The conclusion reached by the appellate court is inconsistent with People v. Polk (1960), 19 Ill.2d 310, and with other decisions of this court dealing with the identification of narcotics obtained by police from a defendant. See People v. Judkins (1957), 10 Ill.2d 445; People v. Anthony (1963), 28 Ill.2d 65; People v. Greer (1963), 28 Ill.2d 107; People v. Cain (1966), 35 Ill.2d 184; People v. Washington (1968), 41 Ill.2d 16.

In Polk, defendant urged insufficiency of proof that an envelope whose contents had been ascertained by a police department chemist to contain the narcotic in question was the same envelope which a police officer had testified to having obtained from defendant. He claimed a want of proof of the identity of the chemist to whom the envelope was delivered or evidence as to the handling of and keeping of the envelope between the time it was obtained from defendant and its production in court. We rejected that contention since the testimony of the purchasing police officer, together with a stipulation between the parties as to the contents of the envelope, showed a sufficient continuity of possession and eliminated further proof of the handling and keeping of the envelope between the time it came into the possession of the police and its production in court.

This is simply a question of the credibility of the witnesses — a matter preeminently for the fact triers. Here each police officer testified that the bag purchased from defendant was different in appearance from the other bag, and that he was thus able to distinguish the one from the other. The fact that the second bag was not introduced in evidence for purposes of comparison does not mean that the uncontested testimony by the officers was to be disregarded. In addition to this identification testimony, there was established a continuous chain of possession by all those in whose custody the drug had been.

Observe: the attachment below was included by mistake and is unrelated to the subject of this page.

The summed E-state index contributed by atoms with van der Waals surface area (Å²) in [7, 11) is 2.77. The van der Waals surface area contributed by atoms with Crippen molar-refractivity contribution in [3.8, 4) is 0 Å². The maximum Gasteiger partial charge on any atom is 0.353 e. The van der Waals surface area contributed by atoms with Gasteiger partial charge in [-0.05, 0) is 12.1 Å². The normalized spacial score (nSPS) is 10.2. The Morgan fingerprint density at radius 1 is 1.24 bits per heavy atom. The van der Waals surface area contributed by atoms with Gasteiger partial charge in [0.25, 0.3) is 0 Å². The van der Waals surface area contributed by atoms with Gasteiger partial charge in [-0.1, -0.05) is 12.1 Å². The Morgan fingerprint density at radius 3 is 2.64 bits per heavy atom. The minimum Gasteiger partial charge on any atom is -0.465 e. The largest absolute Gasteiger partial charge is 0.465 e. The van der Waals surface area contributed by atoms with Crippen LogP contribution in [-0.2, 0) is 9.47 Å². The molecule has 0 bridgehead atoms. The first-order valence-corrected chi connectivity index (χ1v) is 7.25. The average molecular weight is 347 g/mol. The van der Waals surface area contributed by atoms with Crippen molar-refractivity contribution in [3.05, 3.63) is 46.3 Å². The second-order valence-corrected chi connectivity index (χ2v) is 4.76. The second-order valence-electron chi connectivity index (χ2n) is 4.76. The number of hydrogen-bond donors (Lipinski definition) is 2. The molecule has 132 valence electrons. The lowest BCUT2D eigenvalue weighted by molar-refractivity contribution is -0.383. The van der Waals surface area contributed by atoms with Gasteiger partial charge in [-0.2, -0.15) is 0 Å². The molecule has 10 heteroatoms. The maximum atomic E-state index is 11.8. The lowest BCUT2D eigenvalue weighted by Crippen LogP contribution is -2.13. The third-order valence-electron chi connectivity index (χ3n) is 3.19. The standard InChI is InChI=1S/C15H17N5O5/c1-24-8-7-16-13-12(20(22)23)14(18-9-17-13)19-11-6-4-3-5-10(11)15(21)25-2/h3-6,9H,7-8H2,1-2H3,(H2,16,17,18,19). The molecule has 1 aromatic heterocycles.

People v. Maurice (1964), 31 Ill.2d 456, relied on by the defendant, is inapposite. In that case, decided upon a stipulation between the parties, it appeared that eight different packets containing heroin had been obtained from the defendant at the time when he was apprehended by two police officers. It was stipulated that the officer who received all eight packets had delivered one to the crime laboratory, but it was also stipulated that the examining chemist would testify he had received eight packets from the other officer. Obviously, there was nothing to link the material examined by the chemist with the packets connected with the defendant.

Defendant makes two additional arguments for reversing his conviction. The first is that it was prejudicial for the trial court to permit Officer Edwards to sit at the counsel's table, after ordering all other witnesses excluded. It is within the trial court's discretion to permit a material witness to remain in the courtroom to assist the State's Attorney. People v. Miller (1962), 26 Ill.2d 305.

Defendant's final claim is that evidence by Edwards of a conversation with the defendant's brother outside the presence of the defendant should have been excluded as hearsay. It concerned a statement by defendant's brother in response to a query of Edwards that defendant had some strawberry mescaline for sale. The State contends that the defendant's brother was a co-conspirator in procuring or facilitating the illegal sale, and that the conversation was therefore admissible as an exception to the hearsay rule. We need not reach that ...